Here is a scary real-life scenario: A chronic pain sufferer has her pain under control using a non-narcotic medication or a slow-release opioid, which has in the past worked for more than 12 hours. One day as she goes about things, a sharp spike of severe pain stops her in her tracks and she wonders what is going on.
A recent study in the Journal of Pain found that 74% of chronic noncancer pain patients reported experiencing severe-to-excruciating breakthrough pain.
Cooper's breakthrough pain has been so severe at times that she's been forced to stop everything she's doing and lie down, even in places like a department store, until the wave of pain diminishes.
Breakthrough pain usually peaks quickly and lasts for a relatively short period of timetypically up to an hour.
Who gets breakthrough pain?
From cancer patients to nerve pain sufferers, anyone who takes medication to treat chronic pain can experience breakthrough pain.
"I was driving on the expressway, and just as I got off, my foot cramped up in so much pain I couldn't touch the brake," says Dorothy Teesdale, 70, of Lowell, Mich., who has suffered from peripheral neuropathy for 10 years. Teesdale managed to ease the car off the road and put it in park, but she was terrified by the experience. "To take medication and have this pain come and gothat was the biggest scare of my life," she says. Since then, she has had hand controls installed in her car.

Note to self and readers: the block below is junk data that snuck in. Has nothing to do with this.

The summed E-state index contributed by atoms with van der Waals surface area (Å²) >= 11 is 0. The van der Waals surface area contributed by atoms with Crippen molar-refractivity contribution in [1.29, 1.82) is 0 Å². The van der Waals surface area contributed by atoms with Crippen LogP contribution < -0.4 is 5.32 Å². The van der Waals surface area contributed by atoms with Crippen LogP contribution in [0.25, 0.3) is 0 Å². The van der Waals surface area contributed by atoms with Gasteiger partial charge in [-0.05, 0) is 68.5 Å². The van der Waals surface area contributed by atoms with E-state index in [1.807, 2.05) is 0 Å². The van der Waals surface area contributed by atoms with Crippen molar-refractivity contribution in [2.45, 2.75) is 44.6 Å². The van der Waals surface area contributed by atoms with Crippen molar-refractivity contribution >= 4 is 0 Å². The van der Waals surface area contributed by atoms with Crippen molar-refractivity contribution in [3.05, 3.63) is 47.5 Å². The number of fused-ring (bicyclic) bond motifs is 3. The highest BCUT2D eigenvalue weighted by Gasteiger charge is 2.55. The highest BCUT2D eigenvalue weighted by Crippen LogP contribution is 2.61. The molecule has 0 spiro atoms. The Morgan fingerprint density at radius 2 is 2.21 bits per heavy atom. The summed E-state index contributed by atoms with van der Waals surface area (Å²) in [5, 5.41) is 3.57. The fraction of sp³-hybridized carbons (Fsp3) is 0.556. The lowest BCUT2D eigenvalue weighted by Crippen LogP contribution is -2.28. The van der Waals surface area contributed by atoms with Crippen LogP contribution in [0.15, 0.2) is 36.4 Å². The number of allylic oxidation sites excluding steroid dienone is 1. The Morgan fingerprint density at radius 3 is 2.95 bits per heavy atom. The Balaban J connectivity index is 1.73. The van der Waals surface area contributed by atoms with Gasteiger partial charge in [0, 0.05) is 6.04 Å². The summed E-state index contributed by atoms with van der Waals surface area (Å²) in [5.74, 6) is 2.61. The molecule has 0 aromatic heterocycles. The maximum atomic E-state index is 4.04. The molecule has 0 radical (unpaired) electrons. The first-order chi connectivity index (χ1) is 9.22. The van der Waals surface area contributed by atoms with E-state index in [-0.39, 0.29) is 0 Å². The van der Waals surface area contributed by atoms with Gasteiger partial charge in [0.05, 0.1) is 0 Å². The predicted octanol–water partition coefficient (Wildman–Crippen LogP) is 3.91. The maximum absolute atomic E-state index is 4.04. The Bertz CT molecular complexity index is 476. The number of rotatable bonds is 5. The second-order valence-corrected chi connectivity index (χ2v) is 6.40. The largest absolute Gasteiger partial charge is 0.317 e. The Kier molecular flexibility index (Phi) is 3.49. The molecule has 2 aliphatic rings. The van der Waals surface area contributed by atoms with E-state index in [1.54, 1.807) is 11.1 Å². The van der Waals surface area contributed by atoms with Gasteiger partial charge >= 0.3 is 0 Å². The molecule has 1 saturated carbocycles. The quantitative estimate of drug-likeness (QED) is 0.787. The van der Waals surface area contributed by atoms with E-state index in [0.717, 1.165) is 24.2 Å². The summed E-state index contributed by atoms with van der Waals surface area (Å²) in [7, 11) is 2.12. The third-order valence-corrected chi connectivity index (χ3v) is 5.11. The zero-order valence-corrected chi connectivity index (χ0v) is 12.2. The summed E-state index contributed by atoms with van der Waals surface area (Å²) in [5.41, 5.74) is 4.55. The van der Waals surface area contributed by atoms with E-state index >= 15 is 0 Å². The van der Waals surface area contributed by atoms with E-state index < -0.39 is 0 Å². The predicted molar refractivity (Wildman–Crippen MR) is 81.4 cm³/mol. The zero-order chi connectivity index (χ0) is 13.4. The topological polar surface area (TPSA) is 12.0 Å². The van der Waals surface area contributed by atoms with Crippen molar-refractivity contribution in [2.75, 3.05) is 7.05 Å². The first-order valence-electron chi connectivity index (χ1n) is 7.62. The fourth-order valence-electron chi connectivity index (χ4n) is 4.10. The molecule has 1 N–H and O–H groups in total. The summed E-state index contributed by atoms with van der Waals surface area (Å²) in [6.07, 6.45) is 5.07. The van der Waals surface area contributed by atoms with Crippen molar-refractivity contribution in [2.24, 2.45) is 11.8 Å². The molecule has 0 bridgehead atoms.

"It's common to experience breakthrough pain if you have a condition that waxes and wanes," says Roger Chou, MD, an associate professor of medicine at Oregon Health and Science University.
"For example, fibromyalgia sufferers can go for several weeks or months doing pretty well on a stable pain regimen, then for whatever reason their sleep gets messed up or something stressful happens and the pain shoots way up," says Dr. Chou.
Migraine sufferers get breakthrough pain too. "Let's say someone has six migraines a month and we put them on amitriptyline [an antidepressant drug used in low doses to treat pain], and then they have only three migraines and the pain is less severe, a bad attack can still break through," say Jan Lewis Brandes, MD, assistant clinical professor of neurology at Vanderbilt University School of Medicine, in Nashville, and a specialist in treating migraine. "None of the preventative drugs are perfect; despite the medication, some patients will still have breakthrough pain," she says.
To learn how medications can help manage breakthrough pain, check out "Stopping Breakthrough Pain With Fast-Acting Drugs."